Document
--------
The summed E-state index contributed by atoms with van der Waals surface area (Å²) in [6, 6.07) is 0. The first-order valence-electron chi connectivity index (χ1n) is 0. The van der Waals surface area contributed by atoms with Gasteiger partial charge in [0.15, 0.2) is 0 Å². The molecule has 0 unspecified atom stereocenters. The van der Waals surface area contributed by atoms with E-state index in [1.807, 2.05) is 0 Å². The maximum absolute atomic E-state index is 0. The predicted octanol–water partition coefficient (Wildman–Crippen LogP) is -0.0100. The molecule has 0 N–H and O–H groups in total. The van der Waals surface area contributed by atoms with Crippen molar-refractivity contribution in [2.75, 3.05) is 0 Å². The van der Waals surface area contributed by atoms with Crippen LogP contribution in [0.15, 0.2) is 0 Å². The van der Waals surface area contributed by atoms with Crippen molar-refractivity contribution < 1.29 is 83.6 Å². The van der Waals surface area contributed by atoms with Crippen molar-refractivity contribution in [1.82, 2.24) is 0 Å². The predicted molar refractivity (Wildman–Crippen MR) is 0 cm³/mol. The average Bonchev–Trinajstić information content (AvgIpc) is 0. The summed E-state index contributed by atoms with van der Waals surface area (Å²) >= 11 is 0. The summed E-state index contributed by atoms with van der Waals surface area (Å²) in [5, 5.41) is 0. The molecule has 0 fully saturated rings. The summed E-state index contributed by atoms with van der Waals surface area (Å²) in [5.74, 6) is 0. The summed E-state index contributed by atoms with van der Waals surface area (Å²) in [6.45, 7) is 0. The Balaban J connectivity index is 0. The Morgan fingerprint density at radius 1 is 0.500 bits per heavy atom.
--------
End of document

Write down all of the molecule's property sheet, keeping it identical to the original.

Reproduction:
The summed E-state index contributed by atoms with van der Waals surface area (Å²) in [6, 6.07) is 0. The first-order valence-electron chi connectivity index (χ1n) is 0. The van der Waals surface area contributed by atoms with Gasteiger partial charge in [0.15, 0.2) is 0 Å². The molecule has 0 unspecified atom stereocenters. The van der Waals surface area contributed by atoms with E-state index in [1.807, 2.05) is 0 Å². The maximum absolute atomic E-state index is 0. The predicted octanol–water partition coefficient (Wildman–Crippen LogP) is -0.0100. The molecule has 0 N–H and O–H groups in total. The van der Waals surface area contributed by atoms with Crippen molar-refractivity contribution in [2.75, 3.05) is 0 Å². The van der Waals surface area contributed by atoms with Crippen LogP contribution in [0.15, 0.2) is 0 Å². The van der Waals surface area contributed by atoms with Crippen molar-refractivity contribution < 1.29 is 83.6 Å². The van der Waals surface area contributed by atoms with Crippen molar-refractivity contribution in [1.82, 2.24) is 0 Å². The predicted molar refractivity (Wildman–Crippen MR) is 0 cm³/mol. The average Bonchev–Trinajstić information content (AvgIpc) is 0. The summed E-state index contributed by atoms with van der Waals surface area (Å²) >= 11 is 0. The summed E-state index contributed by atoms with van der Waals surface area (Å²) in [5, 5.41) is 0. The molecule has 0 fully saturated rings. The summed E-state index contributed by atoms with van der Waals surface area (Å²) in [5.74, 6) is 0. The summed E-state index contributed by atoms with van der Waals surface area (Å²) in [6.45, 7) is 0. The Balaban J connectivity index is 0. The Morgan fingerprint density at radius 1 is 0.500 bits per heavy atom.